Thursday, July 10, 2014
I was struck by this sentence in an editorial in China's redoubtable Global Times. Sounding for all the world like Spiro Agnew or Rush Limbaugh, it argued that "radical liberals" should be less critical, and warned, "It is a misunderstanding of law if one believes criticism only has to abide by law without adhering to the political bottom line." It then went on to say, "The problem is that these people must know where society's bottom line is. They need to restore respect to the rule of law. . . . No matter what their political beliefs are, they cannot cross the red line of laws."
What can it mean to imply, on the one hand, that excessive criticism "cross[es] the red line of laws", while apparently conceding on the other hand that such criticism might still be law-abiding, but that that's not enough?
It would be easy to dismiss this as just the Global Times's nonsensical and self-contradictory misunderstanding of what law is all about. But I think we get closer to understanding what law is all about in China if we start with the assumption that this set of statements makes sense, and then figure out what must be true if the statements make sense.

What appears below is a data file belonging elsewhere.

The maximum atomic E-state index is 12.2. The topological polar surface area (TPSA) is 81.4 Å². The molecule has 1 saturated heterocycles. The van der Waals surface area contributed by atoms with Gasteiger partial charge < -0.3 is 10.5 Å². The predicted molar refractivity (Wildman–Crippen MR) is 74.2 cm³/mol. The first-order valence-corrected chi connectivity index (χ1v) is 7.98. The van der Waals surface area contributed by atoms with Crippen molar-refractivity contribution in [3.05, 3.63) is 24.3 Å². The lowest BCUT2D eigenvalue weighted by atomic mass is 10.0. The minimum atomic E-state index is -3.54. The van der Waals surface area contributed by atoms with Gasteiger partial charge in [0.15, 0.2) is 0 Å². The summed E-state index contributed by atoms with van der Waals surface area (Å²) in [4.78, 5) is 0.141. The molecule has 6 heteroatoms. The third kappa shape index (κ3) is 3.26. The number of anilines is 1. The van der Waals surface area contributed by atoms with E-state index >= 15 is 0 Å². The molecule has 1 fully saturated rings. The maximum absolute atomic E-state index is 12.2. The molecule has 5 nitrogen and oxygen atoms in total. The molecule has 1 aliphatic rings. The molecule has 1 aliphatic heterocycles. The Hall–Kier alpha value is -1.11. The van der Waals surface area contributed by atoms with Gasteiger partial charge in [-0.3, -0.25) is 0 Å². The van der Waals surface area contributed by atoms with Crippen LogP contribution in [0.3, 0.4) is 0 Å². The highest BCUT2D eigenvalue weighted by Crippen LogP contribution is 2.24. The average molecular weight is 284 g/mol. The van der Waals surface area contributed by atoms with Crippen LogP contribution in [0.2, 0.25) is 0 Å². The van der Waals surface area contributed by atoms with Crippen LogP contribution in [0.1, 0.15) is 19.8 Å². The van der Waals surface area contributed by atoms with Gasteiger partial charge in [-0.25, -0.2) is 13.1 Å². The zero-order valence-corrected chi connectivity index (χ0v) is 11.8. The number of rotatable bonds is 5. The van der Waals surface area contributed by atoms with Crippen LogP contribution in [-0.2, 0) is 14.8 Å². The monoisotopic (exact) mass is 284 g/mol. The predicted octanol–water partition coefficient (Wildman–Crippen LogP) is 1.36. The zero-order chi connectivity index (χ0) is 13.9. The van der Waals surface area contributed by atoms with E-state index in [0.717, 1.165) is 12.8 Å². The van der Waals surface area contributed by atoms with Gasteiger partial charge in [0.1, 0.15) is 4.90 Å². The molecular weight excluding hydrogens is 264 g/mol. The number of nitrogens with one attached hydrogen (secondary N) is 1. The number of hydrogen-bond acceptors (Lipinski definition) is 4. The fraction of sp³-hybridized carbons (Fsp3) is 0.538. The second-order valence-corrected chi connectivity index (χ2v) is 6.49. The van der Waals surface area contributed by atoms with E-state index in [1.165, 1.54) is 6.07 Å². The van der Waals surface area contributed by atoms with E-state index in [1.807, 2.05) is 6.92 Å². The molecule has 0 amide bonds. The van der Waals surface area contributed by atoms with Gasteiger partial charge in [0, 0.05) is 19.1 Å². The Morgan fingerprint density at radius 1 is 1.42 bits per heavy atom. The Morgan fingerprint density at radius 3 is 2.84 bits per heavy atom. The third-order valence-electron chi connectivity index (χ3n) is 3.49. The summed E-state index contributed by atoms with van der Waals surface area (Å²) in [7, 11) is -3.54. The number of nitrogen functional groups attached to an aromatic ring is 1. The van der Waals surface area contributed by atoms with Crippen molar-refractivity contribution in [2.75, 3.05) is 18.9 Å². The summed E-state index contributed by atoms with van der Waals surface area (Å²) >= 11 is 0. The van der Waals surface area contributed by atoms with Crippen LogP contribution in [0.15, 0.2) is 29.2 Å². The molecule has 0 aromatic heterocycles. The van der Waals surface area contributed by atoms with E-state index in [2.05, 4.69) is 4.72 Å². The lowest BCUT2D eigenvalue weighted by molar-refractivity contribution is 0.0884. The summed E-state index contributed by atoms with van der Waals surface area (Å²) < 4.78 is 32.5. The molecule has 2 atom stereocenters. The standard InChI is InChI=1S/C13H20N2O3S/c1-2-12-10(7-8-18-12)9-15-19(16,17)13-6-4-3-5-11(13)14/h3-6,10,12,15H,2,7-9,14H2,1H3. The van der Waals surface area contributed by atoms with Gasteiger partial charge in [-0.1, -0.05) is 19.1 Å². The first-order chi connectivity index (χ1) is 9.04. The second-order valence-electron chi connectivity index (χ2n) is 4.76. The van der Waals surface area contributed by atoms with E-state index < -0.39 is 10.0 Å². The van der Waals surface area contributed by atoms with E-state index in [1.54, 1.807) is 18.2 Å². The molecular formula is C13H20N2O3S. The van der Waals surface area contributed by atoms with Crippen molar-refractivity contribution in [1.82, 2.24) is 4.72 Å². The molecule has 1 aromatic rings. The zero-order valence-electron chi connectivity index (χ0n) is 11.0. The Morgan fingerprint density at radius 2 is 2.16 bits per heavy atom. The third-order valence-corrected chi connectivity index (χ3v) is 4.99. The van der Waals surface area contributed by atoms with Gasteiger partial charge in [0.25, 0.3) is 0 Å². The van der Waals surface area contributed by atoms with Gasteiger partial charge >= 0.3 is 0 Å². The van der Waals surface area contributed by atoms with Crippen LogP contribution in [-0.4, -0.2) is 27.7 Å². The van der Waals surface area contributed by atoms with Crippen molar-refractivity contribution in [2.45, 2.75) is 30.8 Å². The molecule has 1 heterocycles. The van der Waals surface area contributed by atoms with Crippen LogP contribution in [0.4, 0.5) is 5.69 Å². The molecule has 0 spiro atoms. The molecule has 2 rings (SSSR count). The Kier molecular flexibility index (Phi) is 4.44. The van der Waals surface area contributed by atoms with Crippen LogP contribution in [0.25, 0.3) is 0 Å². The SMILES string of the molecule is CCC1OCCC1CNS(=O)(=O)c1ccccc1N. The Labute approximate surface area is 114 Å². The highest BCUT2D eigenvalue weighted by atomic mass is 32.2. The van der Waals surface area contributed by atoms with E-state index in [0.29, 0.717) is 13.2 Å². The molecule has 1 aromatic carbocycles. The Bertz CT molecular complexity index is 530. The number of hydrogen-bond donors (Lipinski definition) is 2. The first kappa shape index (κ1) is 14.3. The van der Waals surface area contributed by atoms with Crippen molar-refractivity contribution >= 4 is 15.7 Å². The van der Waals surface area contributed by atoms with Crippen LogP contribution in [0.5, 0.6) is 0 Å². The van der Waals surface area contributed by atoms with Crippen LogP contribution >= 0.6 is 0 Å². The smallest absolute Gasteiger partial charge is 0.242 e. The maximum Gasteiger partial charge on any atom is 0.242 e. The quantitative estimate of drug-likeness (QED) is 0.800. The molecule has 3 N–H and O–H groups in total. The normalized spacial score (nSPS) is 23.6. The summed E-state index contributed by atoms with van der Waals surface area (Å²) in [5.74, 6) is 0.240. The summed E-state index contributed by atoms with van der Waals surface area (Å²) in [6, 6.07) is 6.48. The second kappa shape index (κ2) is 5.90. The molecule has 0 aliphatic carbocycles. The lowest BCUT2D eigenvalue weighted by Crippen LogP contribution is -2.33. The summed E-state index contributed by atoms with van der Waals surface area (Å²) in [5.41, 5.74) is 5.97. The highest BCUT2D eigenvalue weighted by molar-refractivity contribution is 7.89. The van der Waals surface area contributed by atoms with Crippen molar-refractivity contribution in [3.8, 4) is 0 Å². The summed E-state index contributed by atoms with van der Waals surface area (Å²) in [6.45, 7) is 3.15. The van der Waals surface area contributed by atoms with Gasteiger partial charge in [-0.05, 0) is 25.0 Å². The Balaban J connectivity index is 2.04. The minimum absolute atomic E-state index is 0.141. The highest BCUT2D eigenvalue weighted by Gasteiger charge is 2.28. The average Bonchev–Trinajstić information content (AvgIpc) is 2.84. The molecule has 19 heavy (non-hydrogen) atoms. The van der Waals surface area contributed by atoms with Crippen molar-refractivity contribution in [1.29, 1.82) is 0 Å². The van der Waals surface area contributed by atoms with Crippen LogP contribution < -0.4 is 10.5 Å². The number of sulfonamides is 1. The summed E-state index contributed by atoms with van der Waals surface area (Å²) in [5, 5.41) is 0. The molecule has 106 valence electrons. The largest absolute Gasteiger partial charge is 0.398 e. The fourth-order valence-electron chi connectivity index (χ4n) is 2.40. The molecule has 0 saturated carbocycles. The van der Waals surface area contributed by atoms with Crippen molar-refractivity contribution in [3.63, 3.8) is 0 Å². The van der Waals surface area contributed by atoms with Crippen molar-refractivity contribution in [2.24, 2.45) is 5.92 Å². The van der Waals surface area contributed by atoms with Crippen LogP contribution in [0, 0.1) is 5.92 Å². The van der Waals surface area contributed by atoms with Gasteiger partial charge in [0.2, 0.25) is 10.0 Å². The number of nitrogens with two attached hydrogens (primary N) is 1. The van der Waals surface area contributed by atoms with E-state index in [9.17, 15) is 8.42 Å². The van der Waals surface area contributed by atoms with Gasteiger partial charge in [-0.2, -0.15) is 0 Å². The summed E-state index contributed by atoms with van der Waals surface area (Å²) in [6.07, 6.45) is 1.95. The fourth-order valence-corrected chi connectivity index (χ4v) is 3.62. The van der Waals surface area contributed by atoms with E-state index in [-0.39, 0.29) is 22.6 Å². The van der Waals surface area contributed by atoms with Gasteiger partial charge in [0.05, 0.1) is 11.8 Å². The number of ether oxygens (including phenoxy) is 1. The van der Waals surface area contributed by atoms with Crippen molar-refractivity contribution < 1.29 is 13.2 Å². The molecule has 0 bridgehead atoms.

In fact, I think the Global Times is just reflecting a realistic understanding of the relationship between law and politics (by which I mean the preferences of the Chinese Communist Party) in China, which is that it doesn't make sense to draw a strict line between them. After all, this is a single-party dictatorship. Any principle that isn't actually law could in short order be law if the Party wanted it that way. It's just a question of time or of preference as to mode of policy implementation. Thus, it really is in a sense a kind of pedantic formalism to insist that I ought to be in the clear because my act did not violate the law if I clearly knew at the same time that it violated the preferences of the Party. To distinguish between the preferences of the state and the preferences of the group of people running the state makes sense only if there might be a different group running the state later on, and if policy preferences gain political legitimacy only after passing through a state legislative process. In China, policy preferences gain political legitimacy after passing through a Party process.